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In the datasheet for fuses (for example, I'm looking at the Bel Fuse 0678L9150-02 -- datasheet at https://www.belfuse.com/resources/CircuitProtection/datasheets/0678L%20Jun%202016.pdf), they report the melting I²T integral (in A²·sec), but they say @ 10 In --- not sure whether the first letter is a capital-i, or lowercase-L.

  1. What does In (whatever the right spelling may be) mean in this context?
  2. What does the Time-Current characteristic curve tell me? For example, in the above fuse model, if I look at the 10A curve (presumably that means the curve for the fuse with 10A rating), then 20A maps to 5 sec. Does that mean that if a fixed current of 20A runs through it, after 5 sec it will blow? (understanding that this is a "theoretical" / average figure). What doesn't seem right about this is that the curves get to very high amounts of time --- I mean, it doesn't make sense that the stress would be cumulative at such a slow rate until reaching an amount of accumulated stress that makes it blow.

I guess this brings me to a more fundamental doubt I have: what does the Amp rating really relate to? Is it:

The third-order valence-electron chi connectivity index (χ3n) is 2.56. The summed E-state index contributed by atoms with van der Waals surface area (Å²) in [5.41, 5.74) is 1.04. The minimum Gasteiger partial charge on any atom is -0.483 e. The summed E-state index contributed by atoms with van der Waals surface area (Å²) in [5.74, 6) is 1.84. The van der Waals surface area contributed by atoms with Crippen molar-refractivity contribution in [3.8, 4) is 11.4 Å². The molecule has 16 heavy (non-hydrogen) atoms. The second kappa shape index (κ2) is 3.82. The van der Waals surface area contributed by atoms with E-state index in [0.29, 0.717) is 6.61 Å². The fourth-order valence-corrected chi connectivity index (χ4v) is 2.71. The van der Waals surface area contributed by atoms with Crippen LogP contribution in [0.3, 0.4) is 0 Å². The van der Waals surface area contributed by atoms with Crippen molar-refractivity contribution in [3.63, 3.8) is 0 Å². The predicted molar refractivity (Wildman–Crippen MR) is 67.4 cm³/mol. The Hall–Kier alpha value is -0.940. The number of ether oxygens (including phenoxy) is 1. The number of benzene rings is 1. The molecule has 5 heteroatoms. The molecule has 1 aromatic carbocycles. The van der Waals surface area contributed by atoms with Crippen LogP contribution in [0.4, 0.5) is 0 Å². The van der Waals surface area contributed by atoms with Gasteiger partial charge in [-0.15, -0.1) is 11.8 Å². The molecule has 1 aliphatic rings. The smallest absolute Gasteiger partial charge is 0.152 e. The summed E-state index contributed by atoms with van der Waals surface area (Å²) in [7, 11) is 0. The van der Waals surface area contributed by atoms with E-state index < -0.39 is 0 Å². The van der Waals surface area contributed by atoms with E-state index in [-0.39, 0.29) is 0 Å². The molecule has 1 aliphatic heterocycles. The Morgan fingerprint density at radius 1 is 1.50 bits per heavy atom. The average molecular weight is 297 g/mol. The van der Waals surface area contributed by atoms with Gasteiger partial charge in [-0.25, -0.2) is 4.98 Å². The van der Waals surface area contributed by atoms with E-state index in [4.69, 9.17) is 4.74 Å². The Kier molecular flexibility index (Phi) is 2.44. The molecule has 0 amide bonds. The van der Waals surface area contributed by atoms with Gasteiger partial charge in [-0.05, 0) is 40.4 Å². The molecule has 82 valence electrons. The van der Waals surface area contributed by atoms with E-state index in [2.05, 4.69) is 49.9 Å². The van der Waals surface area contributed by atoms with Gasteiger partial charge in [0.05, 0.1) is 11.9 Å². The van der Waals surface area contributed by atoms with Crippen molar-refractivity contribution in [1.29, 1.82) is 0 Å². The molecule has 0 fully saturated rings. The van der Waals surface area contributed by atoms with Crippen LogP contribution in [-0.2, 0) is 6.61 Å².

• the point at which the fuse should blow? (meaning that normal operating current should be, say, half or a tenth of that value?)
  • the maximum normal operating current? (meaning that the fuse will blow when the current exceeds that value by a factor of, I dunno, 5 or 10 times that?).

I suspect that strictly speaking it is neither, and that one has to do somewhat more involved calculations?

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What does In (whatever the right spelling may be) mean in this context?

It is \$I_n\$ and it indicates that the measurements were taken at 10x the nominal current. The best example might be the 30 A fuse. A rating of \$1000 A^2 s\$ means that at 300 A it should blow around 0.011 s. That lines up roughly with the graph.

What does the Time-Current characteristic curve tell me? If I look at the 10A curve [...] then 20A maps to 5 sec. Does that mean that if a fixed current of 20A runs through it, after 5 sec it will blow?

Yes.

What does the Amp rating really relate to?

The amp rating on the face of the fuse is the nominal current. A 10 A fuse can operate indefinitely at 10 A. However, as you've seen, this 10 A fuse can also operate at a steady 15 A for ~1.4 hours. All fuses are designed to open during a short circuit but the time-current characteristic will give you an idea of the rest of its operation.

Try looking at the time-current characteristics of "fast-blow" and "slow-blow" fuses. You'll find fuses that can operate at 1 A indefinitely, but will blow at 2 A within 0.1 s. It all depends on your application.

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